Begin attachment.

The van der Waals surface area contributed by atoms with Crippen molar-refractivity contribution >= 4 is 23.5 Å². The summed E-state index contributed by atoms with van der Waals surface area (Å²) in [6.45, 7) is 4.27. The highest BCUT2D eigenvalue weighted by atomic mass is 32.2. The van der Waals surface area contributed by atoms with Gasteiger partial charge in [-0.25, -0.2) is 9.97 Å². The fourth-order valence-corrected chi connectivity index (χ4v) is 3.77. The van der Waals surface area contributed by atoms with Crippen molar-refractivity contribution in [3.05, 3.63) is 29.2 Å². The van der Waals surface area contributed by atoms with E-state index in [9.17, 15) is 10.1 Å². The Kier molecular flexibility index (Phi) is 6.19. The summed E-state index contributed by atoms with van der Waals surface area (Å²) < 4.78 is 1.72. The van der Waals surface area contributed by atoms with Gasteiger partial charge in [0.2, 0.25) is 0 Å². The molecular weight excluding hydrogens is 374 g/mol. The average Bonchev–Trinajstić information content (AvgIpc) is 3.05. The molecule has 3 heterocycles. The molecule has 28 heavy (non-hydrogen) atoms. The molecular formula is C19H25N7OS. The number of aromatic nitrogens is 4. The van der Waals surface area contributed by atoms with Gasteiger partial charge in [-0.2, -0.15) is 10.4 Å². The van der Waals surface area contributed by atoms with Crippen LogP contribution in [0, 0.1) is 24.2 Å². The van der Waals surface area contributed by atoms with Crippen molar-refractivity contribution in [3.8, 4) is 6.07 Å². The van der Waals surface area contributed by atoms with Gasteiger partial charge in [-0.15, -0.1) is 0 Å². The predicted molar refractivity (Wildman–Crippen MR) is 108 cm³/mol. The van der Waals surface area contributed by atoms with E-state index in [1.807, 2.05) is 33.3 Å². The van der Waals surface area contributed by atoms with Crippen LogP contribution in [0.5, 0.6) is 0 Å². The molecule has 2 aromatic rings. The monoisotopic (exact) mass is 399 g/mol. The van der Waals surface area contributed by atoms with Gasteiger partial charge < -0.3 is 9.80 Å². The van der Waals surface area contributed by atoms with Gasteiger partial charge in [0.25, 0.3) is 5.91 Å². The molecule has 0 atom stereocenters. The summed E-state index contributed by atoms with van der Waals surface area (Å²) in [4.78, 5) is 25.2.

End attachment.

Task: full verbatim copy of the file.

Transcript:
The van der Waals surface area contributed by atoms with Crippen molar-refractivity contribution >= 4 is 23.5 Å². The summed E-state index contributed by atoms with van der Waals surface area (Å²) in [6.45, 7) is 4.27. The highest BCUT2D eigenvalue weighted by atomic mass is 32.2. The van der Waals surface area contributed by atoms with Gasteiger partial charge in [-0.25, -0.2) is 9.97 Å². The fourth-order valence-corrected chi connectivity index (χ4v) is 3.77. The van der Waals surface area contributed by atoms with Crippen molar-refractivity contribution in [3.05, 3.63) is 29.2 Å². The van der Waals surface area contributed by atoms with E-state index in [9.17, 15) is 10.1 Å². The Kier molecular flexibility index (Phi) is 6.19. The summed E-state index contributed by atoms with van der Waals surface area (Å²) < 4.78 is 1.72. The van der Waals surface area contributed by atoms with Gasteiger partial charge in [0.2, 0.25) is 0 Å². The molecular weight excluding hydrogens is 374 g/mol. The average Bonchev–Trinajstić information content (AvgIpc) is 3.05. The molecule has 3 heterocycles. The molecule has 28 heavy (non-hydrogen) atoms. The molecular formula is C19H25N7OS. The number of aromatic nitrogens is 4. The van der Waals surface area contributed by atoms with Gasteiger partial charge in [-0.2, -0.15) is 10.4 Å². The van der Waals surface area contributed by atoms with Crippen LogP contribution in [0, 0.1) is 24.2 Å². The van der Waals surface area contributed by atoms with Crippen molar-refractivity contribution in [3.8, 4) is 6.07 Å². The van der Waals surface area contributed by atoms with Gasteiger partial charge in [-0.15, -0.1) is 0 Å². The predicted molar refractivity (Wildman–Crippen MR) is 108 cm³/mol. The van der Waals surface area contributed by atoms with E-state index in [1.807, 2.05) is 33.3 Å². The van der Waals surface area contributed by atoms with Crippen LogP contribution in [0.5, 0.6) is 0 Å². The molecule has 2 aromatic rings. The monoisotopic (exact) mass is 399 g/mol. The van der Waals surface area contributed by atoms with Gasteiger partial charge < -0.3 is 9.80 Å². The van der Waals surface area contributed by atoms with Gasteiger partial charge in [0.25, 0.3) is 5.91 Å². The molecule has 0 atom stereocenters. The summed E-state index contributed by atoms with van der Waals surface area (Å²) in [4.78, 5) is 25.2.